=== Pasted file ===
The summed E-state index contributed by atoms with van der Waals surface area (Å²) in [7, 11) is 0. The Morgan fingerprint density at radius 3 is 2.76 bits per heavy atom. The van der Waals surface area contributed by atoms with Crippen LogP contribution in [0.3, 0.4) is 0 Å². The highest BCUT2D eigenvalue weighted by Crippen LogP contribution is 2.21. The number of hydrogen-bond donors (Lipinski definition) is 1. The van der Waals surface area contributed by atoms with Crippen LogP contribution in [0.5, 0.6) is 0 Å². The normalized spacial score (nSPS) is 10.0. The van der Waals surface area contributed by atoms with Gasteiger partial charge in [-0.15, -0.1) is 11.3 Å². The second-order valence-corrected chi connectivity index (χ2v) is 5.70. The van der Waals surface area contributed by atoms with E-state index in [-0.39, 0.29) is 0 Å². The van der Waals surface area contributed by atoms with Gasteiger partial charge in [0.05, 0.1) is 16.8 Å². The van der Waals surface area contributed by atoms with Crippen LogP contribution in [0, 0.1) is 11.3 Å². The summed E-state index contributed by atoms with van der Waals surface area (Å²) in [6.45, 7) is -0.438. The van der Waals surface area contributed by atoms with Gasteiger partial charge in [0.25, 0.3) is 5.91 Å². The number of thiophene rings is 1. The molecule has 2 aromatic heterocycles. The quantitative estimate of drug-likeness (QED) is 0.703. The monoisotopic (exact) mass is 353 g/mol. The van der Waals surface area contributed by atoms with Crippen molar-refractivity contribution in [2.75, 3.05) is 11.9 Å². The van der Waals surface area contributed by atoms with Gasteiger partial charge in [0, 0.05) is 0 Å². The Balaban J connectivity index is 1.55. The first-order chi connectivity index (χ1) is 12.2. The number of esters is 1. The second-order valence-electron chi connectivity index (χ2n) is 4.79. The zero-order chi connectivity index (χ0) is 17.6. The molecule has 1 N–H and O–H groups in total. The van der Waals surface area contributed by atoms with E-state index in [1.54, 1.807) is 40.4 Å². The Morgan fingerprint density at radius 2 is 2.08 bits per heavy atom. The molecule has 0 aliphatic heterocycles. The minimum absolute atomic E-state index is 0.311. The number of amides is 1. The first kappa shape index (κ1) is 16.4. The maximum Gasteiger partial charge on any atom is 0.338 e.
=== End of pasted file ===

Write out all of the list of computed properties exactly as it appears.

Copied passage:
The summed E-state index contributed by atoms with van der Waals surface area (Å²) in [7, 11) is 0. The Morgan fingerprint density at radius 3 is 2.76 bits per heavy atom. The van der Waals surface area contributed by atoms with Crippen LogP contribution in [0.3, 0.4) is 0 Å². The highest BCUT2D eigenvalue weighted by Crippen LogP contribution is 2.21. The number of hydrogen-bond donors (Lipinski definition) is 1. The van der Waals surface area contributed by atoms with Crippen LogP contribution in [0.5, 0.6) is 0 Å². The normalized spacial score (nSPS) is 10.0. The van der Waals surface area contributed by atoms with Gasteiger partial charge in [-0.15, -0.1) is 11.3 Å². The second-order valence-corrected chi connectivity index (χ2v) is 5.70. The van der Waals surface area contributed by atoms with E-state index in [-0.39, 0.29) is 0 Å². The van der Waals surface area contributed by atoms with Gasteiger partial charge in [0.05, 0.1) is 16.8 Å². The van der Waals surface area contributed by atoms with Crippen LogP contribution in [0, 0.1) is 11.3 Å². The summed E-state index contributed by atoms with van der Waals surface area (Å²) in [6.45, 7) is -0.438. The van der Waals surface area contributed by atoms with Gasteiger partial charge in [0.25, 0.3) is 5.91 Å². The number of thiophene rings is 1. The molecule has 2 aromatic heterocycles. The quantitative estimate of drug-likeness (QED) is 0.703. The monoisotopic (exact) mass is 353 g/mol. The van der Waals surface area contributed by atoms with Crippen molar-refractivity contribution in [2.75, 3.05) is 11.9 Å². The van der Waals surface area contributed by atoms with Gasteiger partial charge in [0, 0.05) is 0 Å². The Balaban J connectivity index is 1.55. The first-order chi connectivity index (χ1) is 12.2. The number of esters is 1. The second-order valence-electron chi connectivity index (χ2n) is 4.79. The zero-order chi connectivity index (χ0) is 17.6. The molecule has 1 N–H and O–H groups in total. The van der Waals surface area contributed by atoms with E-state index in [1.54, 1.807) is 40.4 Å². The Morgan fingerprint density at radius 2 is 2.08 bits per heavy atom. The molecule has 0 aliphatic heterocycles. The minimum absolute atomic E-state index is 0.311. The number of amides is 1. The first kappa shape index (κ1) is 16.4. The maximum Gasteiger partial charge on any atom is 0.338 e.